Volume 4 Supplement 3
Colloidal silica-induced hypersensitivity: myth or reality topics: clinical cases/case series: non-immediate elayed T cells IgG
© Fredj et al; licensee BioMed Central Ltd. 2014
Published: 18 July 2014
Colloidal silica is an inorganic substance widely used as excipient in pharmaceutical preparation. It acts as a vehicule to increase the absorption of many oral drug formulations. Many excipients have been reported to induce drug hypersensitivity such as tartrazine, aspartame, benzalkonium chloride, sodium metabisulphite, propyl gallate. However, colloidal silica has never been reported to induce hypersensitivity. We report herein a case of colloidal silica-induced hypersensitivity confirmed by a positive patch test.
A 40-year-old patient was prescribed diclofenac (Voltarene® 50 mg enteric coated tablet, Novartis) for a right goneitis. On the second day of treatment, he presented a generalized maculo-papular eruption with neither fever nor lymph node swelling. Laboratory findings showed eosinophilia (500 cells/µL) with normal hepatic and renal function. Voltarene® was discontinued and the symptoms had resolved one week later. One month after total recovery, a patch test to diclofenac (Voltarene®, 50 mg enteric coated tablet, Novartis) was performed on the back of the patient, and was positive. In order to investigate cross reactivity, we performed a patch test to other non steroidal anti-inflammatory drugs (NSAID), i.e; piroxicam (Piroxen®), ketoprofen (Oki®), indometacine (Indocid®), tiaprofenic acid (Surgam®), acetyl salicylic acid (Aspegic®). These tests were positives only for piroxicam, ketoprofen and indometacine. When examining different NSAID formulations used in patch testing, we found that colloidal silica was present in tablets of voltanene®, Piroxen®, Oki®, Indocid® and was absent in Surgam® and Aspegic®. So that, a patch test to colloidal silica was performed (10% in petrolatum) and was positive at 48h reading. A control patch test was conducted in three healthy controls following to the same procedure and was negative in all of them.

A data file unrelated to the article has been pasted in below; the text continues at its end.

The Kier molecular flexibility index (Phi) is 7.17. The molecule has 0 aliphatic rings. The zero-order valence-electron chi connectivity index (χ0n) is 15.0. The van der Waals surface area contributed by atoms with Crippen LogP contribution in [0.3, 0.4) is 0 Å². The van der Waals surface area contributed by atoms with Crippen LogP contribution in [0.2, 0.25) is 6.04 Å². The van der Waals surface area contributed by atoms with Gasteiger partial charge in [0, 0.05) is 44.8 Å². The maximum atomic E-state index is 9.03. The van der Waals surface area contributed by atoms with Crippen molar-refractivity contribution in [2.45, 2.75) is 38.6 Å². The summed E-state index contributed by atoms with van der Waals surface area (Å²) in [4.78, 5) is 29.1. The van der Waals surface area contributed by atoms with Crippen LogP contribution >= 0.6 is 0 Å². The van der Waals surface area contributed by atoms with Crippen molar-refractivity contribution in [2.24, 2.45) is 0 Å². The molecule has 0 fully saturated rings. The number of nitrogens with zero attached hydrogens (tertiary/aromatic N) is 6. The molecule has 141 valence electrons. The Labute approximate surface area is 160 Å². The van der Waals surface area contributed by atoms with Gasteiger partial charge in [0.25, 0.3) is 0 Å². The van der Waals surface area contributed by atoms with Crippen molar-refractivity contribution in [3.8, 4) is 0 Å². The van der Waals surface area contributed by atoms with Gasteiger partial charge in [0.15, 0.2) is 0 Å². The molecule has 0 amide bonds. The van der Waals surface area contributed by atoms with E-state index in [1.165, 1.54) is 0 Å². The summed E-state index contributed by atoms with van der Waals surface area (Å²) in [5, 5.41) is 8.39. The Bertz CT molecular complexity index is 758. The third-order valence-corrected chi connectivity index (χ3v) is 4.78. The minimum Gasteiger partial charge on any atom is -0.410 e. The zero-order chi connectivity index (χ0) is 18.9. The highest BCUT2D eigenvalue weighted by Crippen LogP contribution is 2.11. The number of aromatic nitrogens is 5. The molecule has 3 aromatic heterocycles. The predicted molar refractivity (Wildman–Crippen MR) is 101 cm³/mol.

To the best of our knowledge, this case is the first to describe a skin hypersensitivity induced by colloidal silica confirmed by a positive patch test.
This article is published under license to BioMed Central Ltd. This is an Open Access article distributed under the terms of the Creative Commons Attribution License (http://creativecommons.org/licenses/by/4.0), which permits unrestricted use, distribution, and reproduction in any medium, provided the original work is properly cited. The Creative Commons Public Domain Dedication waiver (http://creativecommons.org/publicdomain/zero/1.0/) applies to the data made available in this article, unless otherwise stated.